This review contains minor spoilers.
Reading the prologue of After the Lie swept me back to my childhood. I found myself laughing when Lydia spoke about trying to tape songs from the radio, slathering herself in baby oil to get the best tan (what were we thinking?), and flicking through Smash Hits. I normally don’t like prologues, finding them superfluous, but I loved this one for the wonderful trip down memory lane it gave me.
I really enjoyed Kerry’s writing style. It had a “real” quality to it, almost as though Lydia and I were sitting in a coffee shop and she was telling me the story of her life.
You discover what “The Lie” is fairly early in the book, and when I read it, I remember thinking, “That’s not such a big deal – especially when compared with today”, but what I realised as I flicked through the digital pages is that Lydia was rather expertly manipulated by her domineering mother into thinking this one mistake would direct the course of her life. And it did. Which is exactly why, at the age of forty-three, Lydia’s life begins to unravel in a rather spectacular way.
I found Lydia a very sympathetic character and even though she makes some life choices I would never have made (Tomaso, the Italian playboy as an example), not once did I find myself judging her. I understood exactly where she was coming from. She tried to do her best for her family, and the fact she was so sympathetic is all down to Kerry’s writing.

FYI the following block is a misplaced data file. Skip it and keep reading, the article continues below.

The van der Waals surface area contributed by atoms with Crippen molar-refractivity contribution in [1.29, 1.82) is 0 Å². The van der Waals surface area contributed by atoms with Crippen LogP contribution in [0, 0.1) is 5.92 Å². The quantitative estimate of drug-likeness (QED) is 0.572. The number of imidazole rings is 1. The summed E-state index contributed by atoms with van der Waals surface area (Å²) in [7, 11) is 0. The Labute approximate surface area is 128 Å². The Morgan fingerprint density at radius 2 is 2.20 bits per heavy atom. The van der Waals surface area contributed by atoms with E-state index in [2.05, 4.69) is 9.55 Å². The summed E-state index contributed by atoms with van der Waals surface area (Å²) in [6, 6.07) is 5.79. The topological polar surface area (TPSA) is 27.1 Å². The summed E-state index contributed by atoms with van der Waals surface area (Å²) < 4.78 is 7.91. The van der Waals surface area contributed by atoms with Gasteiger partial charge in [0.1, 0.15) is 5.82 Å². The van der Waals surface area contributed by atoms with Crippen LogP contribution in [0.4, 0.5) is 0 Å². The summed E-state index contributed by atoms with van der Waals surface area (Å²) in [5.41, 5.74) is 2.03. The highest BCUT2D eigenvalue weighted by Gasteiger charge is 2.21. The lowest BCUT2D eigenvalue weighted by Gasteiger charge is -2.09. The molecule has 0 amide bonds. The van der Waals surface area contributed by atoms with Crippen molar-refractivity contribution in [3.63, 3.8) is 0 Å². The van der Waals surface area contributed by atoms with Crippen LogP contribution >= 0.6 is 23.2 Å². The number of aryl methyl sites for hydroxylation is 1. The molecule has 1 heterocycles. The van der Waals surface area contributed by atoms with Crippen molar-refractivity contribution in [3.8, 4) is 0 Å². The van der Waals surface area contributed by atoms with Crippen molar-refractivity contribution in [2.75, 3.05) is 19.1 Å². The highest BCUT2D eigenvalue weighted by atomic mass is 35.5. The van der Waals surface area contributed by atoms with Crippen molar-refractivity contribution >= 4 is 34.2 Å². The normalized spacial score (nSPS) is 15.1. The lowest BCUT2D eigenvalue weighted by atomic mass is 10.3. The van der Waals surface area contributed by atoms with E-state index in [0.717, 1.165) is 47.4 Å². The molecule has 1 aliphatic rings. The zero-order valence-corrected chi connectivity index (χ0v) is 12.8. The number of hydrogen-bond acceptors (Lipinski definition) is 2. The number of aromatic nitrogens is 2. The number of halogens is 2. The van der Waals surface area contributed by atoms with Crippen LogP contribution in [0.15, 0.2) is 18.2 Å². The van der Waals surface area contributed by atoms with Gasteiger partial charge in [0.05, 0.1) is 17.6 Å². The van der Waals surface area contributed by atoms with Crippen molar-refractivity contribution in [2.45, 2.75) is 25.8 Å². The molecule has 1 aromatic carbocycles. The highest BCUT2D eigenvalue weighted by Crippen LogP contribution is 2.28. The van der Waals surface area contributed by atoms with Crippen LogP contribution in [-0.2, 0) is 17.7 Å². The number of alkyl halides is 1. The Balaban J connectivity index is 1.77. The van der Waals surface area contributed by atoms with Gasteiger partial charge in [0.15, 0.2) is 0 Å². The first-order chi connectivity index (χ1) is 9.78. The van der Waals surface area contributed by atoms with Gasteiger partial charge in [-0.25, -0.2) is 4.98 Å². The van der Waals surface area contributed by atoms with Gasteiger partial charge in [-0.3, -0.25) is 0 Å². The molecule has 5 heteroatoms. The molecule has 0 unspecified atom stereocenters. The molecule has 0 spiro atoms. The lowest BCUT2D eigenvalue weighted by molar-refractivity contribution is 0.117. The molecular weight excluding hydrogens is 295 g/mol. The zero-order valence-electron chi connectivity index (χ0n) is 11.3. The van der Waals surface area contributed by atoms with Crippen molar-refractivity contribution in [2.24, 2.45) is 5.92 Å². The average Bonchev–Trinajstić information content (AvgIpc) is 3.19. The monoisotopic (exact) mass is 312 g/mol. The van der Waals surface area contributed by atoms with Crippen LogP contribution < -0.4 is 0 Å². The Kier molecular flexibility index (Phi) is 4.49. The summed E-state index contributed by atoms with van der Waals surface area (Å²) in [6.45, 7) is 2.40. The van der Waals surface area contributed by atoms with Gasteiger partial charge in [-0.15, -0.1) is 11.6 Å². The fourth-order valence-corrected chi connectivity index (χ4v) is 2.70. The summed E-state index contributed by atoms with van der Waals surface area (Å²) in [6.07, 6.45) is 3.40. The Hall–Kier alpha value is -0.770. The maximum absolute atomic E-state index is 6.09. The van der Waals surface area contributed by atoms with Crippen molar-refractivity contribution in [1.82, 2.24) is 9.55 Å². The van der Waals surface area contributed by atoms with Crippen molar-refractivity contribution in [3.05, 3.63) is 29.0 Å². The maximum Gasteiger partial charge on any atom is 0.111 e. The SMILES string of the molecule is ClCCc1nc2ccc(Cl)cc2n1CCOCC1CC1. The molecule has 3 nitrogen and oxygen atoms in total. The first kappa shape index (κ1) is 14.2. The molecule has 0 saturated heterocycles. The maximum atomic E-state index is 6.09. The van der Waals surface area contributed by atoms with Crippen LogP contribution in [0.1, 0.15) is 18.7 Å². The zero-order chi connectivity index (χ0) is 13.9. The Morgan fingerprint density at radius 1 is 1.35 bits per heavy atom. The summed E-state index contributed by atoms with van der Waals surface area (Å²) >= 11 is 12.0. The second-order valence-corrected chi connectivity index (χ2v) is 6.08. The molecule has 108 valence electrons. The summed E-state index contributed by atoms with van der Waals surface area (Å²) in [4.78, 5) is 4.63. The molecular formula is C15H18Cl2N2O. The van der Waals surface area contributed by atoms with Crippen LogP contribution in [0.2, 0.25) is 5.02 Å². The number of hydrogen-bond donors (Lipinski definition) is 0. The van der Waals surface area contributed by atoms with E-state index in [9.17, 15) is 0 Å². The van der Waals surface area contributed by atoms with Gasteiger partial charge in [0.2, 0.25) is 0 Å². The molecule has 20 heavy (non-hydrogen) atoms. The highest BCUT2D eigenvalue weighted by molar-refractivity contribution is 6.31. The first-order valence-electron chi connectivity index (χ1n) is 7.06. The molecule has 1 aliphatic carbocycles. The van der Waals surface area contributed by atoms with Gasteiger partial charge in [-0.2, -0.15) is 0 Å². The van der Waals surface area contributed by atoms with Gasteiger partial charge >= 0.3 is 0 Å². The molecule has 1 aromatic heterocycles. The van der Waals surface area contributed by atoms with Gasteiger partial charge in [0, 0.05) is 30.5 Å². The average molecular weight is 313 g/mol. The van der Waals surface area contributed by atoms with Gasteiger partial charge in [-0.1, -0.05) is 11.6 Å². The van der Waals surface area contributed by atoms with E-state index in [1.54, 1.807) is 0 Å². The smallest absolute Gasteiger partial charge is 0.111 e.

When she finally trusts a female friend with a secret, I knew instantly that decision would come back to bite her some time later in the novel. I wanted to stop her, as I knew Katya couldn’t be trusted, and I think Lydia also recognised her mistake as soon as the words were out of her mouth.
Although technically a drama, the book has lots of funny moments too, mainly provided by the family dog, Mabel. Having two dogs myself, her antics had me laughing out loud on more than one occasion. She’s definitely not a side character!
I would highly recommend this book for those who like an easy read with real characters and, particularly if you were a child in the seventies and eighties (before the delights of the internet), you will enjoy the trip down memory lane.
The only slight niggle I had (and this is a personal pet peeve), was the overuse of the word “that”. For me, “that” is a filler word and, more often than not, can be removed without impacting the sentence. In fact, it often enhances the meaning. But this minor issue would not prevent me from recommending this book to others.
Four wonderfully uplifting stars